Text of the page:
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Wind power producers sever ties with bankrupt Senvion

 

Wind developers in India are said to have started scaling down or terminating contracts with Hamburg-based turbine manufacturer Senvion after it filed for insolvency in a German court in April. 

Senvion had, though in August said it was spinning off its Indian operations into a separate, standalone business unit. Riyadh-based Alfanar Energy, which had signed a contract with Senvion for a 300 MW project in India, terminated the order and awarded it to SiemensNSE -1.02 % Gamesa Renewable Energy. 

“Since Senvion is facing restructuring issues, which would have compromised our commitment to the timely delivery of the project, we have terminated the contract with them,” said Mohammed Irfan, director, Alfanar Energy Pvt Ltd, India. 


Senvion, in a press release last year, maintained it would supply turbines for a 101 MW project being set up by ReNew Power. However, domestic manufacturer Inox Wind recently said it would provide 38 MW of turbines for the project. “Of the 101 MW earlier awarded to Senvion, 38 MW has gone to Inox. Whether the remaining will be commissioned by Senvion is not known,” said an industry analyst, requesting anonymity 

Senvion India chief executive Amit Kansal declined to comment. ReNew did not respond to email queries. Senvion committed to making over 1,000 MW of turbines for Indian developers. Its application for bankruptcy came after refinancing talks with lenders failed, with the company having run up more than 1 billion euros in debt, reports said.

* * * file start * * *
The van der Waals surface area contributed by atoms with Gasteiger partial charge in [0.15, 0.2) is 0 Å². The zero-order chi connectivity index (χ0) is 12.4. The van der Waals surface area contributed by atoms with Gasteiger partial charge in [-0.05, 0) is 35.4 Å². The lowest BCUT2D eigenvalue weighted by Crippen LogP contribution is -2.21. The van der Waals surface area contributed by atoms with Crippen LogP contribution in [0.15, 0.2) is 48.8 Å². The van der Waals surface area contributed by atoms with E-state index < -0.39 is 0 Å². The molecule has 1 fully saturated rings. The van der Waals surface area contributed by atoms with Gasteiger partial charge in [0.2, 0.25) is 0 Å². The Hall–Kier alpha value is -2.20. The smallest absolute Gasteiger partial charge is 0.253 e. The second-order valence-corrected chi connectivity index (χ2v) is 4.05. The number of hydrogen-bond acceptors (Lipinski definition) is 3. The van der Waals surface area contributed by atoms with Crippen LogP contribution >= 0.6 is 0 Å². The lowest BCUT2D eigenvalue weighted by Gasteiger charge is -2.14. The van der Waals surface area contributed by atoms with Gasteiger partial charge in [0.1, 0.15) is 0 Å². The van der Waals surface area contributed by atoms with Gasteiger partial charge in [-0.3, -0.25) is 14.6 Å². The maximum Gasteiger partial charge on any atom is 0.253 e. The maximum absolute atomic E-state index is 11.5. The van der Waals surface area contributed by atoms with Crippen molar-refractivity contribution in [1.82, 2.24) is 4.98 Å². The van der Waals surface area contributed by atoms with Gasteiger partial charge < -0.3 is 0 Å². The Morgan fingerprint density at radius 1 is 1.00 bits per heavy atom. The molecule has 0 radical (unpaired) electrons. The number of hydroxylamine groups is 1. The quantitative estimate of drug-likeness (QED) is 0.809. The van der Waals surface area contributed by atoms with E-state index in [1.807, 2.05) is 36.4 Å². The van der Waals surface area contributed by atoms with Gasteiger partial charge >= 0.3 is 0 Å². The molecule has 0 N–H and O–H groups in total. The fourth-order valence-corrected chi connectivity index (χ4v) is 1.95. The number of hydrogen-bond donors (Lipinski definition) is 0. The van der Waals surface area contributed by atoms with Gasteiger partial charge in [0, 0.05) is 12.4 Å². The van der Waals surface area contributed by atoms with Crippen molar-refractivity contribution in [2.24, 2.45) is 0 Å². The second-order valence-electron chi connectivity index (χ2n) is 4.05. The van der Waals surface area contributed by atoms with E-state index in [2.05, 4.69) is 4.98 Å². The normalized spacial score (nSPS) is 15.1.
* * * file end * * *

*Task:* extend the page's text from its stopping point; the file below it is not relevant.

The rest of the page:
Senvion committed to making over 1,000 MW of turbines for Indian developers. Its application for bankruptcy came after refinancing talks with lenders failed, with the company having run up more than 1 billion euros in debt, reports said. 

Senvion committed to making over 1,000 MW of turbines for Indian developers. Its application for bankruptcy came after refinancing talks with lenders failed, with the company having run up more than 1 billion euros in debt, reports said. 

Senvion committed to making over 1,000 MW of turbines for Indian developers. Its application for bankruptcy came after refinancing talks with lenders failed, with the company having run up more than 1 billion euros in debt, reports said. 

The wind power market in Germany, which used to be a global leader in renewable energy, has shrunk in the past year, hurting relatively smaller companies such as Senvion, but not the larger Siemens Gamesa and Vestas. Wind-turbine makers in India too have struggled since February 2017, when the industry transitioned from the feed-in-tariff regime to reverse auction, as there is a relative paucity of projects and orders. 

Referred from economic times, dated Nov - 18 -2019

 

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